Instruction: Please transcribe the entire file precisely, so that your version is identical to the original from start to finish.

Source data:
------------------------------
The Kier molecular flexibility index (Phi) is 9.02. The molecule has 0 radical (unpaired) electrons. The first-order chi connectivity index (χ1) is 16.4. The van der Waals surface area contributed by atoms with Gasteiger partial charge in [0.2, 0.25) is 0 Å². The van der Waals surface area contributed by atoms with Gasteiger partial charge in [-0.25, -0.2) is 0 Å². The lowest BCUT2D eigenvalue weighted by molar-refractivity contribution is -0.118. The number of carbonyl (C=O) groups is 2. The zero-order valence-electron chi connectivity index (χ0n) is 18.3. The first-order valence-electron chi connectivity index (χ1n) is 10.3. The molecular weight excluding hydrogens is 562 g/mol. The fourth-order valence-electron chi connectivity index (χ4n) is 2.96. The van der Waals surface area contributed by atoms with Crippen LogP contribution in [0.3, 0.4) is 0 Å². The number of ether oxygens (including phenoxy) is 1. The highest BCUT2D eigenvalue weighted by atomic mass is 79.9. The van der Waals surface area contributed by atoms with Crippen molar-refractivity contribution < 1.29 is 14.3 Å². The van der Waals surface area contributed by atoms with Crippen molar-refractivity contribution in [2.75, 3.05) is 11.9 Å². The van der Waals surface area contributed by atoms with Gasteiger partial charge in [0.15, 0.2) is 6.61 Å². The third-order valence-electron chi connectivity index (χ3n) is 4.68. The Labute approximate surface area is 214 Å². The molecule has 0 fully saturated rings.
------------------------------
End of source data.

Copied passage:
The Kier molecular flexibility index (Phi) is 9.02. The molecule has 0 radical (unpaired) electrons. The first-order chi connectivity index (χ1) is 16.4. The van der Waals surface area contributed by atoms with Gasteiger partial charge in [0.2, 0.25) is 0 Å². The van der Waals surface area contributed by atoms with Gasteiger partial charge in [-0.25, -0.2) is 0 Å². The lowest BCUT2D eigenvalue weighted by molar-refractivity contribution is -0.118. The number of carbonyl (C=O) groups is 2. The zero-order valence-electron chi connectivity index (χ0n) is 18.3. The first-order valence-electron chi connectivity index (χ1n) is 10.3. The molecular weight excluding hydrogens is 562 g/mol. The fourth-order valence-electron chi connectivity index (χ4n) is 2.96. The van der Waals surface area contributed by atoms with Crippen LogP contribution in [0.3, 0.4) is 0 Å². The number of ether oxygens (including phenoxy) is 1. The highest BCUT2D eigenvalue weighted by atomic mass is 79.9. The van der Waals surface area contributed by atoms with Crippen molar-refractivity contribution < 1.29 is 14.3 Å². The van der Waals surface area contributed by atoms with Crippen molar-refractivity contribution in [2.75, 3.05) is 11.9 Å². The van der Waals surface area contributed by atoms with Gasteiger partial charge in [0.15, 0.2) is 6.61 Å². The third-order valence-electron chi connectivity index (χ3n) is 4.68. The Labute approximate surface area is 214 Å². The molecule has 0 fully saturated rings.